Tetton House: the south and west fronts in 2015.

The courtyard has austere Palladian detailing, the interior a dramatic stair hall with deeply recessed soffits containing a fine single-flight staircase in the manner of C.R. Cockerell, and the south front two rooms (now thrown into one) with good imported 18th century marble chimneypieces.  The library on the west front has good classical plasterwork details.  The top floor of the house was converted into flats, perhaps in the 1950s, and the present owner apparently lives in one of these; the main house is presumably tenanted.  There is a record of landscaping works in progress at Tetton in 1834.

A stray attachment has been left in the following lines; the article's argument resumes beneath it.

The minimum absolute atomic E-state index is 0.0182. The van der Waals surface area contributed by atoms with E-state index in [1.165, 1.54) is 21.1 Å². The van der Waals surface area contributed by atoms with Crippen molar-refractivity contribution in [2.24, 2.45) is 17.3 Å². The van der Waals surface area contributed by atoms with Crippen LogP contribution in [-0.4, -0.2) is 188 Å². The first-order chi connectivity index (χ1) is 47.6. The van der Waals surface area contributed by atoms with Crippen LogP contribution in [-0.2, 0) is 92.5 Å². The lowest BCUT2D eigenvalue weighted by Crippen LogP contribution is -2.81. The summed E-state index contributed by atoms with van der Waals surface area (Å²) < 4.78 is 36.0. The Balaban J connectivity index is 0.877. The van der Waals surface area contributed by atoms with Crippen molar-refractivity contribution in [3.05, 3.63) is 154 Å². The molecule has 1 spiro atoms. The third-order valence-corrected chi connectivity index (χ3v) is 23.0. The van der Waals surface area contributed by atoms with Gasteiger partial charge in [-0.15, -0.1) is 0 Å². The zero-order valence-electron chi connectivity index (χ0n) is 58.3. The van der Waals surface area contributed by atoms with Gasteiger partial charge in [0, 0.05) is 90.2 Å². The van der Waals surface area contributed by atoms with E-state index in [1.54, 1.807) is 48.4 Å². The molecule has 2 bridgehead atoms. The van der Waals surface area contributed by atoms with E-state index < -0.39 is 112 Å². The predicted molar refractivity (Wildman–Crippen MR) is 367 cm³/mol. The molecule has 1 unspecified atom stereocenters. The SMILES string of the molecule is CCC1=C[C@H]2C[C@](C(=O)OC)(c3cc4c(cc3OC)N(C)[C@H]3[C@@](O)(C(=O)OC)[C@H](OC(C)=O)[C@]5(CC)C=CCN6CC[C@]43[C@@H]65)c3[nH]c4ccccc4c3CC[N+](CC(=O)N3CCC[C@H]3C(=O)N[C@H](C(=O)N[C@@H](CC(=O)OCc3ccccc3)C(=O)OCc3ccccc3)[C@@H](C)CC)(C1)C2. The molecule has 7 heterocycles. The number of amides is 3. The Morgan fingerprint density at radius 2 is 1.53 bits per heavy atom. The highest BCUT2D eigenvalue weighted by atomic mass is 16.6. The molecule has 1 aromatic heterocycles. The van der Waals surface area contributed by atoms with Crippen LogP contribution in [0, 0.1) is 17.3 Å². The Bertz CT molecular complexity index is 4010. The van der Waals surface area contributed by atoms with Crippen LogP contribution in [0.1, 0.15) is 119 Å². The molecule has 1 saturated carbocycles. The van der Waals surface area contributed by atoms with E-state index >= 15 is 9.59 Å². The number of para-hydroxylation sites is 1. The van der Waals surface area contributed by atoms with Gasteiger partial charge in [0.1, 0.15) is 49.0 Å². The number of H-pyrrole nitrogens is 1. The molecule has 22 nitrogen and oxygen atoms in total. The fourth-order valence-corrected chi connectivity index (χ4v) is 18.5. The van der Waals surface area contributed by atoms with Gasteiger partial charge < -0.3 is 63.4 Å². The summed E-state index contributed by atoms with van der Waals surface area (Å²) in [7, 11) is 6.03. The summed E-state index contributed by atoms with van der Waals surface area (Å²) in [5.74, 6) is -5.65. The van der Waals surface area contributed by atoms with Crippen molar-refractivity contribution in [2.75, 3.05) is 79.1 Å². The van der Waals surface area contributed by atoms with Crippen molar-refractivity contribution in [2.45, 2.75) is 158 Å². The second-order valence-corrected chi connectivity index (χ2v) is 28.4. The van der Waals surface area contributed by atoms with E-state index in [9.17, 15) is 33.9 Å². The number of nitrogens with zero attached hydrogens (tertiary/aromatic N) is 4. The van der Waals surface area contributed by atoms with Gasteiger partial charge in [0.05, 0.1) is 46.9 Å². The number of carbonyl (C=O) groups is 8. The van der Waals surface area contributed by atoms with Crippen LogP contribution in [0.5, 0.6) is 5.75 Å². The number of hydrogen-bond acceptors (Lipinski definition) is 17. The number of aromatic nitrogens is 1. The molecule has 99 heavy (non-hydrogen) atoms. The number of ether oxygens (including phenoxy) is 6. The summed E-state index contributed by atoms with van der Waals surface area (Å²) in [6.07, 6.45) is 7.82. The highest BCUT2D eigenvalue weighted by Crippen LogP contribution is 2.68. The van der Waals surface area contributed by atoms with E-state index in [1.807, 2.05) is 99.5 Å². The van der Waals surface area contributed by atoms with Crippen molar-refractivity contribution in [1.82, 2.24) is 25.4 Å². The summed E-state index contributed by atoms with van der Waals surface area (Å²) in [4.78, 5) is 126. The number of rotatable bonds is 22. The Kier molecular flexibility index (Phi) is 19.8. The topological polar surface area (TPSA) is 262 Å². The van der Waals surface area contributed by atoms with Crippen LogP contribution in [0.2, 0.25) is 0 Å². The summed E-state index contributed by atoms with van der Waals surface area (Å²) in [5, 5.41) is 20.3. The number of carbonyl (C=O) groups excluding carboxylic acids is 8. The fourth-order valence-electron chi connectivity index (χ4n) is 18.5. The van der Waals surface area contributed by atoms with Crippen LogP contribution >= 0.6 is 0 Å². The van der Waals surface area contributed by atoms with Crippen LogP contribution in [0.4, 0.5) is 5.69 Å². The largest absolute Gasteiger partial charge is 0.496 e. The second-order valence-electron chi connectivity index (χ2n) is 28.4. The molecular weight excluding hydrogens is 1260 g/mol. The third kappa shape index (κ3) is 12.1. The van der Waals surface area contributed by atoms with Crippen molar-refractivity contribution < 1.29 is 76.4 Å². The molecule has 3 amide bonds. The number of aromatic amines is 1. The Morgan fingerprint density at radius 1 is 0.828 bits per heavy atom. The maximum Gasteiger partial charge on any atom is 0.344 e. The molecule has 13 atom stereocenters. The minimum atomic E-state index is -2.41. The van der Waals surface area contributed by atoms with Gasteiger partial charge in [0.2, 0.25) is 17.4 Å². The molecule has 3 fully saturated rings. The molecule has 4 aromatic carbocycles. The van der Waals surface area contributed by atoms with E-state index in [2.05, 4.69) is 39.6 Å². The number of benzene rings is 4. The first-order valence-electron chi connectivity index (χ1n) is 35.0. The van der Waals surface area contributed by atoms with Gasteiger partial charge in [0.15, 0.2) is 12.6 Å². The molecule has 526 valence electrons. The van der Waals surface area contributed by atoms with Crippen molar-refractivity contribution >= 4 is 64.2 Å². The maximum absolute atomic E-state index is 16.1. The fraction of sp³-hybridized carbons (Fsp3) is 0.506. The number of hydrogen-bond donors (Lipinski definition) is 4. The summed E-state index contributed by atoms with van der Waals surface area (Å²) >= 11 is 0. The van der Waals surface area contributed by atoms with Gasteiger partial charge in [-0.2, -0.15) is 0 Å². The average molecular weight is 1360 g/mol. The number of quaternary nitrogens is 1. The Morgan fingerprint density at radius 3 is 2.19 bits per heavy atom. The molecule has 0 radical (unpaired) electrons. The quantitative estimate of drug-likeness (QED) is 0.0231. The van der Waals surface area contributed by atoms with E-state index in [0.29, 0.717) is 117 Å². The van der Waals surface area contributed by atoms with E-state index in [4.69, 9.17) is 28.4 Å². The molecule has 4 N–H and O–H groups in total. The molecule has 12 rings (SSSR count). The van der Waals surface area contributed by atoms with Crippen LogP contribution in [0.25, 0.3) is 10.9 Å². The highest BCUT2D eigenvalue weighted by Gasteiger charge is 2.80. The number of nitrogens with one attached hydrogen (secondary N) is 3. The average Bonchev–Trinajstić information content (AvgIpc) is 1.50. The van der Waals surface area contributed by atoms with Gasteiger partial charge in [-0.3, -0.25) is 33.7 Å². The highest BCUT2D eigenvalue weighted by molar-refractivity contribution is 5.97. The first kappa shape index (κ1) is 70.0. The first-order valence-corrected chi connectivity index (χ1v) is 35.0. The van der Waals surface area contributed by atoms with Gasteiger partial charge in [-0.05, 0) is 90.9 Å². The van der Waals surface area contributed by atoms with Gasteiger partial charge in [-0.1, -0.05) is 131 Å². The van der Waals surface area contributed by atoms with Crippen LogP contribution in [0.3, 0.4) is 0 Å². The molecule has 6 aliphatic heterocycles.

Descent: Thomas Dyke (d. 1730); to daughter, Elizabeth Dyke (d. 1753), later wife of Sir Thomas Acland, 3rd and 7th bt. (1722-85); to son, John Dyke Acland (1746-78); to widow, Lady Harriet Acland (1750-1815); to son-in-law, Henry Herbert, 2nd Earl of Carnarvon (1772-1833); to younger son, Hon. Edward Charles Hugh Herbert (1802-52) (who let to Carew family c.1830-38); to son, Edward Henry Charles Herbert (1837-70) (who appears to have let – perhaps during his minority – to James Robert Macleay); to nephew, Henry Howard Molyneux Herbert, 4th Earl of Carnarvon (1831-90); to younger son, Mervyn Robert Howard Molyneux Herbert (1882-1929); to widow, Mary Elizabeth Herbert (née Willard) (d. 1979); to son, Edward Alan Mervyn Henry Molyneux Herbert (1926-94); to son, Alan Mervyn Edward Hugh Herbert (b. 1971); descent after 1833 is partly speculative.

The Aclands of Columb John and Killerton